A mesh refinement study was performed in which the grid size was gradually increased: coarse mesh, fine mesh, and finer mesh. The coarse mesh case contained 455670 elements. In contrast, the fine mesh case consists of 987600 elements. A further refinement was carried out with a mesh of 1538340 elements. This three-level refinement was applied in the hydrophobic cases (Figures 3 and 4) and also in the hydrophilic cases (Figures 5 and 6). The cavity shape and the sphere depth are compared, and the finer mesh with 1538340 elements was found to be applicable. Calculations were performed on a Linux PC-cluster with 20 processors. The time step convergence was monitored and the simulation was considered to have converged when residuals of all conserved variables fell below . The present simulations required an average of about 30 subiterations to make the solution converge at each time step. The computation took about 48 hours for each water entry with the finer mesh.

**(a) Experimental results [18]**

**(b) Coarse mesh**

**(c) Fine mesh**

**(d) Finer mesh**

**(a) Experimental results [18]**

**(b) Coarse mesh**

**(c) Fine mesh**

**(d) Finer mesh**

##### 2.3. Numerical Treatment

The numerical simulations were carried out using ANSYS FLUENT software, a finite volume code in dealing with multiphase flow problem. The boundary conditions, initial conditions, user defined functions, and the method of solving each equation were all specified in a user interface. The time-dependent governing equations were discretized by using the finite volume method; the SIMPLE algorithm was used for coupling between pressure and velocity with a green-gauss cell based gradient evaluation option to solve Reynolds-Averaged Navier-Stokes (RANS) equations. All the solution variables were solved via second-order upwind discretization scheme for improving accuracy. The PRESTO (pressure staggering option) scheme was used for the pressure interpolation. Standard* k*-* ε* model [23] was carried out in the software ANSYS FLUENT.

#### 3. Results and Discussions

##### 3.1. Numerical Validation

In order to validate the numerical methodology in the present paper, simulations are made to directly compare with experiment results in Truscott and Techet [15]. The simulation results are plotted together with the experimental results as shown in Figures 7 and 8. As illustrated in Figure 7, the sphere is hydrophilic with a static contact angle = 60°, and its impact speed is = 1.72. In this hydrophilic case, a simple vertical jet ejects from the free surface after impact but a subsurface air cavity does not form, and this numerical result agrees well with the experiment result.

**(a)**

**(b)**

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**(b)**

Another simulation was also made to demonstrate the ability of modeling wetting phenomenon in this paper, as illustrated in Figure 8. The sphere is hydrophobic with a static contact angle = 120°, and its impact speed is = 1.72, the same as the case in Figure 7. The numerical results show a subsurface cavity following the sphere and subsequently pinches-off, at some point below the free surface. The cavity size and the pinch-off location from numerical simulation are well agreed with the experimental result.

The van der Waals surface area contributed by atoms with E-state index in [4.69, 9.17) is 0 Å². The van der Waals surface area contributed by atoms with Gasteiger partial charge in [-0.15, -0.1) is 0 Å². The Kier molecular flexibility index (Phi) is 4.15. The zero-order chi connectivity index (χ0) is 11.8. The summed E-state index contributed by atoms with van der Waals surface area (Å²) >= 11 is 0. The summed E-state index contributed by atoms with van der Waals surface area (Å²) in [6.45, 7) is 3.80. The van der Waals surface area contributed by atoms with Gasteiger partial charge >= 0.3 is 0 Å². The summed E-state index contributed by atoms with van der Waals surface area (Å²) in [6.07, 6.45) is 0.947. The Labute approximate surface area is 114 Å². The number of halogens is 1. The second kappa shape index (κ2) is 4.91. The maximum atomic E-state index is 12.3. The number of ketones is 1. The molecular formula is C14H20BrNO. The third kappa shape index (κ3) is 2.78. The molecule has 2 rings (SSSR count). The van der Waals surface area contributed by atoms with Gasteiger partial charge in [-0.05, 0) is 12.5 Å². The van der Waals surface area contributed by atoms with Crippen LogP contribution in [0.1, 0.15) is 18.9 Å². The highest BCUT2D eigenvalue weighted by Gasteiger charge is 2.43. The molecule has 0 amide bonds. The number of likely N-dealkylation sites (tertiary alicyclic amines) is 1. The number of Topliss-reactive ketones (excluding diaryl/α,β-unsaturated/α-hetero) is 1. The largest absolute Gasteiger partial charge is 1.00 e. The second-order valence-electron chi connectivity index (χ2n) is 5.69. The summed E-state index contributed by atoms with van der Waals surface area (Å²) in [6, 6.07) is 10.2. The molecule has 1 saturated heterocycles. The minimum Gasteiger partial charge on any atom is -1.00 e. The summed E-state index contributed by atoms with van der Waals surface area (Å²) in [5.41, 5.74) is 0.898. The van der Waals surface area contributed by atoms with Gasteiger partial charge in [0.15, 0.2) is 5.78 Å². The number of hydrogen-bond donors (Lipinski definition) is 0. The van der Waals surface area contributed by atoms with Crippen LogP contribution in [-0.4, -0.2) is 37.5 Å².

Comparing the hydrophilic case with hydrophobic one, the spheres are identical in terms of diameter, and kinematic properties, however, are only different in surface wettability that exhibit very different water entry phenomenon: in the hydrophobic case, a classic splash crown and subsurface air cavity form; the air cavity grows and subsequently collapses at pinch-off, whereas no such behavior is observed in the hydrophilic case. Figures 7 and 8 illustrate the fundamental differences between the impact of hydrophilic spheres and hydrophobic spheres, and our numerical results predicted experimental results well validating the trustworthy of the numerical approach to simulate the water entry problem of sphere under considerations of wettability.

##### 3.2. Flow Patterns

More detailed water entry photos of cavity formation are shown in Figure 9. The sphere mass ratio and impact speed = 2.37 m/s. Figure 9(a) shows a hydrophilic sphere ( = 60°) entering water, and no cavity forms, whereas Figure 9(b) shows a hydrophobic sphere ( = 120°) entering water, resulting in a cavity formation case. The essential difference of the water entry cavity between the hydrophilic and hydrophobic sphere is the same as described in the previous section: a big air cavity is created in the hydrophobic case, while no such behavior is observed in the hydrophilic case. If the sphere is a half-half sphere that has a hydrophilic surface on one side and hydrophobic surface on the other, what the water entry phenomenon should be? We contend that it is possible to form a half cavity on one side and no cavity on the other side at a moderate water entry velocity .

**(a) Hydrophilic sphere**

**(b) Hydrophobic sphere**

**(c) Half-half sphere**

Figure 9(c) shows the water entry phenomenon of this half-half sphere. The sphere is hydrophilic on the right half side with static contact angle = 60° and hydrophobic with static contact angle = 120° on the left half side. As illustrated in Figure 9(c), the asymmetric surface wetting condition makes an asymmetric water entry cavity and causes the sphere to travel laterally from the hydrophobic side (left half) to the hydrophilic side (right half).

The streamline and isobaric line around a sphere during water entry are shown in Figures 10 and 11. Sphere diameter and impact speed are all the same as the cases in Figure 9. Because of the symmetry of the flow field, the streamline and isobaric line are shown together in each image. In Figure 10(a), the sphere is hydrophilic, there is no cavity formation, and a simple jet is observed. A complicated flow field with several vortices around the jet in the gas phase can be observed. Figure 10(b) shows the streamline and isobaric line around a hydrophobic sphere during water entry. There is a big vortex appearing in the gas phase above the free surface. Figure 11 shows the streamline and isobaric line around a half-half sphere. The unbalanced momentum associated with the asymmetric cavity formation causes the sphere to travel laterally, and this asymmetric cavity makes the flow field more complex.